Anand is a self published author, but as I have mentioned before there are some gems to be found in amongst the self published book market. And here is such a gem. Shards of Sunlight is a delightful read that I enjoyed immensely.

Next week I’ll be reviewing Michael Rounds book ‘One Promise Kept’. Come back on Monday and check it out.

Book Review 20 – The Book Thief by Markus Zusak

I read a blurb for this book somewhere and was determined to read it. It sounded like it was full of adventure, emotion and human determination. There was one other thing it should have sounded like if I hadn’t fallen prey to my fallible memory. It should have sounded like the film that I had watched a couple of years ago… Sigh!

It was around page 32 that I remembered the film and, honestly, my heart plunged. I felt like the joy of the book had been stolen away from me by watching the film beforehand. Luckily I decided it was too late to go back now and that I would just have to see this book through. I’m glad that this is the course of action I chose because the book was delightful. The detail, the imagery, the spirited young protagonist had me reaching for the book at all hours of the day. And the experience of reading the story was different to that of watching it. Having said that, the film really set the imagery of the place and the characters for me so that in many ways having watched it beforehand became a sneaky little bonus. I know – I’m so contradictory!

Growing up in the UK, we are used to hearing stories of wartime Britain. Air raids and bomb shelters, rations and nights spent on underground train platforms. Of course similar events were playing out for ordinary Germans while the Nazi’s had their grip on power during the war. Many of these events have made their way into fiction. ‘The Book Thief’ plays out against this political backdrop.

Leisel Meminger is a German girl who has been sent to live with foster parents in the small town of Molching. Her foster father, the kindly Hans nurtures her and helps her along with her reading, whilst her formidable foster mother provides her with equal doses of beatings with a wooden spoon and unwavering affection. On the whole it’s not such a bad life, but Nazi Germany is not a good place for those who sympathise with Jews, like Leisel’s foster parents. A treacherous path lies ahead.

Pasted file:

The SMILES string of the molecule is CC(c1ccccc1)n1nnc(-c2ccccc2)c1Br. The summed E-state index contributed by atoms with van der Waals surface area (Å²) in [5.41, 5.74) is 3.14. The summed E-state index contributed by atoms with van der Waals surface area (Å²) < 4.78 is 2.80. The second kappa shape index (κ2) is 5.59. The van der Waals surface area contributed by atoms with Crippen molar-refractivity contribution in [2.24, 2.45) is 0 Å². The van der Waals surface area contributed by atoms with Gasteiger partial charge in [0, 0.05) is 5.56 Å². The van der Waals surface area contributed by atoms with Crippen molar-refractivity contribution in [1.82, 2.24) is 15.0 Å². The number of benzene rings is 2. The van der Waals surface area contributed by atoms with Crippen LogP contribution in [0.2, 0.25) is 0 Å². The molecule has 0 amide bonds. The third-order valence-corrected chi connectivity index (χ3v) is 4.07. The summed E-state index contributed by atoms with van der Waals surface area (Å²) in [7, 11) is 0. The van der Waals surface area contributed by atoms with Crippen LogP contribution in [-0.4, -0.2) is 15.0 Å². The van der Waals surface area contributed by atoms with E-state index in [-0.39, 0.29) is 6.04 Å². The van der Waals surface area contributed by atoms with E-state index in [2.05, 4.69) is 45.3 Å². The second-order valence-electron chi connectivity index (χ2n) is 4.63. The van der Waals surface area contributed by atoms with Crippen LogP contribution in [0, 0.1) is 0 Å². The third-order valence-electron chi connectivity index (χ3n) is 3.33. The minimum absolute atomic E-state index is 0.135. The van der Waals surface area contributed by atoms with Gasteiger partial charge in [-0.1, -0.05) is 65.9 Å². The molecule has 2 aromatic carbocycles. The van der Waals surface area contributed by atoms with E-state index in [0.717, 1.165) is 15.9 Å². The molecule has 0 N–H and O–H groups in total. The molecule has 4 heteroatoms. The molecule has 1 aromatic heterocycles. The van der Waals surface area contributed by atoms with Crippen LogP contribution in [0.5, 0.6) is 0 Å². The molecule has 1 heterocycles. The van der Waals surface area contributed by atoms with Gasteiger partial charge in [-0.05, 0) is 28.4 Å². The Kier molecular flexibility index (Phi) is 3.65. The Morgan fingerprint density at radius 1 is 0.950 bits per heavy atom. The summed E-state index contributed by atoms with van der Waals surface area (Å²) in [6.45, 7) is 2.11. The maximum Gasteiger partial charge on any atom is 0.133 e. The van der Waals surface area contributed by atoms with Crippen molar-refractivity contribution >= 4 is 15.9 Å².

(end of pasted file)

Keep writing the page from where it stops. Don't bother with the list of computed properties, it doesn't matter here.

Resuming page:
As to the title of the book. Leisel is a book thief. Not a particularly prolific one, it must be added, but a book thief all the same. In amongst the poverty of wartime Germany, for people like Leisel and her family books are not easy to come by, but Leisel manages to get her hands on them and each book she owns, whether pilfered or gifted shapes Leisel in some way.

The book is narrated by a surprisingly affable Grim Reaper. You get the sense that the poor guy is just doing a job and that he gets rather a bad wrap in general. He sees people as they really are. The community he depicts is haunted by war, scarred by their experiences and yet there is so much affection and solidarity amongst them that it makes him see the best in us. In the words of Death himself ‘I am haunted by humans.’ The Book Thief is a beautiful, magical book and one that I am very glad I took the time to read.

Next Monday I will be reviewing ‘Sometimes I Lie’ by Alice Feeney. Do come by to check it out!

Book Review 10 – How to Stop Time by Matt Haig

I need you all to decide a very important question for me: Do audio books count as reading? I have used them on several occasions before this 52 week challenge and found them great for commuting because you don’t need spare hands that can otherwise be used for holding a rail on the train or drinking your tea. You also don’t need to put it away on the walk from the station to the office. What’s not to love?!

What happened was I had started reading ‘First Love’ by Gwendoline Riley in preparation for this blog post, when I found myself stuck on the M25 on a journey that eventually took four hours rather than two. About an hour in, I realised how bad the tailbacks were and decided to make good use of the time by downloading an audio book on my app from the library. It still gives me a little thrill when I borrow e-books from the library. Instant service that’s totally free. I keep on looking for the catch, but there isn’t one! So anyway, whilst I made good use of my time stuck in traffic it was via an audio book.  My hubby laughed when I told him and asked whether watching the movie also counted or maybe reading reviews that other people have written. My husband is big on sarcasm, but he did have a point. Because now that I have committed to “reading” a book a week it felt like… well it felt like I was cheating. So I’ll take a poll on this. I know you lot are a bit shy and don’t like leaving comments, but if I get more comments saying that I have cheated than have said that I haven’t then I will read an extra book to make up for it. If no one comments then I’ll assume you are happy with my audio book!